Cerebral white matter diffusion properties and free-water with obstructive sleep apnea severity in older adults

TitleCerebral white matter diffusion properties and free-water with obstructive sleep apnea severity in older adults
Publication TypeJournal Article
Year of Publication2020
AuthorsBaril A-A, Gagnon K, Descoteaux M, Bedetti C, Chami S, Sanchez E, Montplaisir J, De Beaumont L, Gilbert D, Poirier J, Pelleieux S, Osorio RS, Carrier J, Gosselin N
JournalHuman brain mapping
Volume41
Issue10
Pagination2686 - 2701
Date Published2020/07/
ISBN Number1097-01931065-9471
KeywordsAging, Diffusion Tensor Imaging, hypoxia, Magnetic Resonance Imaging, sleep and neurodegenerative disorders, sleep-disordered breathing, White Matter
Abstract

Characterizing the effects of obstructive sleep apnea (OSA) on the aging brain could be key in our understanding of neurodegeneration in this population. Our objective was to assess white matter properties in newly diagnosed and untreated adults with mild to severe OSA. Sixty-five adults aged 55 to 85 were recruited and divided into three groups: control (apnea-hypopnea index ≤5/hr; n = 18; 65.2 ± 7.2 years old), mild (>5 to ≤15 hr; n = 27; 64.2 ± 5.3 years old) and moderate to severe OSA (>15/hr; n = 20; 65.2 ± 5.5 years old). Diffusion tensor imaging metrics (fractional anisotropy (FA), axial diffusivity (AD), radial diffusivity, and mean diffusivity) were compared between groups with Tract-Based Spatial Statistics within the white matter skeleton created by the technique. Groups were also compared for white matter hyperintensities volume and the free-water (FW) fraction. Compared with controls, mild OSA participants showed widespread areas of lower diffusivity (p < .05 corrected) and lower FW fraction (p < .05). Participants with moderate to severe OSA showed lower AD in the corpus callosum compared with controls (p < .05 corrected). No between-group differences were observed for FA or white matter hyperintensities. Lower white matter diffusivity metrics is especially marked in mild OSA, suggesting that even the milder form may lead to detrimental outcomes. In moderate to severe OSA, competing pathological responses might have led to partial normalization of diffusion metrics.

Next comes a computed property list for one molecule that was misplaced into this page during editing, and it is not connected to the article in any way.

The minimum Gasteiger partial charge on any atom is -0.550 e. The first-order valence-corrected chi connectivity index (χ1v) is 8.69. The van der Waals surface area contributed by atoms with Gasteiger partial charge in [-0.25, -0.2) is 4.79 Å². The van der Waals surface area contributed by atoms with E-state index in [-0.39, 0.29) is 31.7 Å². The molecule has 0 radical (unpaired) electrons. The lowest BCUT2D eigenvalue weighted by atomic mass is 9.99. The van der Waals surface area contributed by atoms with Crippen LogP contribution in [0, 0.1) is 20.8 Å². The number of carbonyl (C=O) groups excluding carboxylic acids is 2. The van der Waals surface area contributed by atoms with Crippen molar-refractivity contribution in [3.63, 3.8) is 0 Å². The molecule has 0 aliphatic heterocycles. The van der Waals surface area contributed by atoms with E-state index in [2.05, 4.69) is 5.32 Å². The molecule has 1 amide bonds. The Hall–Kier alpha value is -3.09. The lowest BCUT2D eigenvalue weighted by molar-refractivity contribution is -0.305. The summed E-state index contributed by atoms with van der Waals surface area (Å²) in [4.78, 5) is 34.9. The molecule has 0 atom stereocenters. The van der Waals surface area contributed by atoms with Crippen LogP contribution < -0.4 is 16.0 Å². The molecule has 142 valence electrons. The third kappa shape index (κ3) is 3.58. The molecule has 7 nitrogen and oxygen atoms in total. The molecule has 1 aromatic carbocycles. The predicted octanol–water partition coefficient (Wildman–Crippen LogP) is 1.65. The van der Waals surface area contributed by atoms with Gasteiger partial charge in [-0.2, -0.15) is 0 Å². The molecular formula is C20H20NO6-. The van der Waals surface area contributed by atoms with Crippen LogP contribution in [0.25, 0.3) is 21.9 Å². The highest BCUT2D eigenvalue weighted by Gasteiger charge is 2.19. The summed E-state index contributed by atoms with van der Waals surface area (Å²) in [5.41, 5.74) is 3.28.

URLhttps://pubmed.ncbi.nlm.nih.gov/32166865
Short TitleHum Brain Mapp